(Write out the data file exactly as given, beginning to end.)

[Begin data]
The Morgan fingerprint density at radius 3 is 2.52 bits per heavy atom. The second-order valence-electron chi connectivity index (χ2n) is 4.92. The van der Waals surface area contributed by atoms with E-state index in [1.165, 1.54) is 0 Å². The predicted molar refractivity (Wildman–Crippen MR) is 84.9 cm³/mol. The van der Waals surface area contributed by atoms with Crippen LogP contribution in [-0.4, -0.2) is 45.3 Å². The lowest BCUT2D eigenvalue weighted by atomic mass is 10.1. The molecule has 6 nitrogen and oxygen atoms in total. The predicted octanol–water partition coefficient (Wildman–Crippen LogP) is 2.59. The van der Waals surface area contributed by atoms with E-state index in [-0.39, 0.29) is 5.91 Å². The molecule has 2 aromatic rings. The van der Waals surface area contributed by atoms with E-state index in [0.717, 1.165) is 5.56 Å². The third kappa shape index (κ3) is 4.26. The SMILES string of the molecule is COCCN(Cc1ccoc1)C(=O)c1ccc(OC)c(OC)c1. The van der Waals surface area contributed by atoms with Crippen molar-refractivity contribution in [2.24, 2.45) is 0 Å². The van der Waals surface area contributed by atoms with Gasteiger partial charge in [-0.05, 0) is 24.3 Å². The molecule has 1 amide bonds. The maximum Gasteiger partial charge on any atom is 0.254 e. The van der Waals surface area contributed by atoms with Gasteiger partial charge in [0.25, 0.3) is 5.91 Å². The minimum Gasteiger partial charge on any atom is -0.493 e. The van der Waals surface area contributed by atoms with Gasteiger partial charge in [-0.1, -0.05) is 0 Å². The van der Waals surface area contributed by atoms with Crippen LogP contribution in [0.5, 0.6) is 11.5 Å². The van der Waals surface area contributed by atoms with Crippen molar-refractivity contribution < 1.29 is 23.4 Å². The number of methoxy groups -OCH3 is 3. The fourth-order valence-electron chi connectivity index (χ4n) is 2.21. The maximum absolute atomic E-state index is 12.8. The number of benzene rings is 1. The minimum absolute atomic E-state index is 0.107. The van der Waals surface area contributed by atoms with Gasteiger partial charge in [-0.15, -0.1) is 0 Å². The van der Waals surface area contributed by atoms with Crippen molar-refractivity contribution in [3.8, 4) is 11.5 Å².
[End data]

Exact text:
The Morgan fingerprint density at radius 3 is 2.52 bits per heavy atom. The second-order valence-electron chi connectivity index (χ2n) is 4.92. The van der Waals surface area contributed by atoms with E-state index in [1.165, 1.54) is 0 Å². The predicted molar refractivity (Wildman–Crippen MR) is 84.9 cm³/mol. The van der Waals surface area contributed by atoms with Crippen LogP contribution in [-0.4, -0.2) is 45.3 Å². The lowest BCUT2D eigenvalue weighted by atomic mass is 10.1. The molecule has 6 nitrogen and oxygen atoms in total. The predicted octanol–water partition coefficient (Wildman–Crippen LogP) is 2.59. The van der Waals surface area contributed by atoms with E-state index in [-0.39, 0.29) is 5.91 Å². The molecule has 2 aromatic rings. The van der Waals surface area contributed by atoms with E-state index in [0.717, 1.165) is 5.56 Å². The third kappa shape index (κ3) is 4.26. The SMILES string of the molecule is COCCN(Cc1ccoc1)C(=O)c1ccc(OC)c(OC)c1. The van der Waals surface area contributed by atoms with Crippen molar-refractivity contribution in [2.24, 2.45) is 0 Å². The van der Waals surface area contributed by atoms with Gasteiger partial charge in [-0.05, 0) is 24.3 Å². The molecule has 1 amide bonds. The maximum Gasteiger partial charge on any atom is 0.254 e. The van der Waals surface area contributed by atoms with Gasteiger partial charge in [0.25, 0.3) is 5.91 Å². The minimum Gasteiger partial charge on any atom is -0.493 e. The van der Waals surface area contributed by atoms with Gasteiger partial charge in [-0.1, -0.05) is 0 Å². The van der Waals surface area contributed by atoms with Crippen LogP contribution in [0.5, 0.6) is 11.5 Å². The van der Waals surface area contributed by atoms with Crippen molar-refractivity contribution < 1.29 is 23.4 Å². The number of methoxy groups -OCH3 is 3. The fourth-order valence-electron chi connectivity index (χ4n) is 2.21. The maximum absolute atomic E-state index is 12.8. The number of benzene rings is 1. The minimum absolute atomic E-state index is 0.107. The van der Waals surface area contributed by atoms with Gasteiger partial charge in [-0.15, -0.1) is 0 Å². The van der Waals surface area contributed by atoms with Crippen molar-refractivity contribution in [3.8, 4) is 11.5 Å².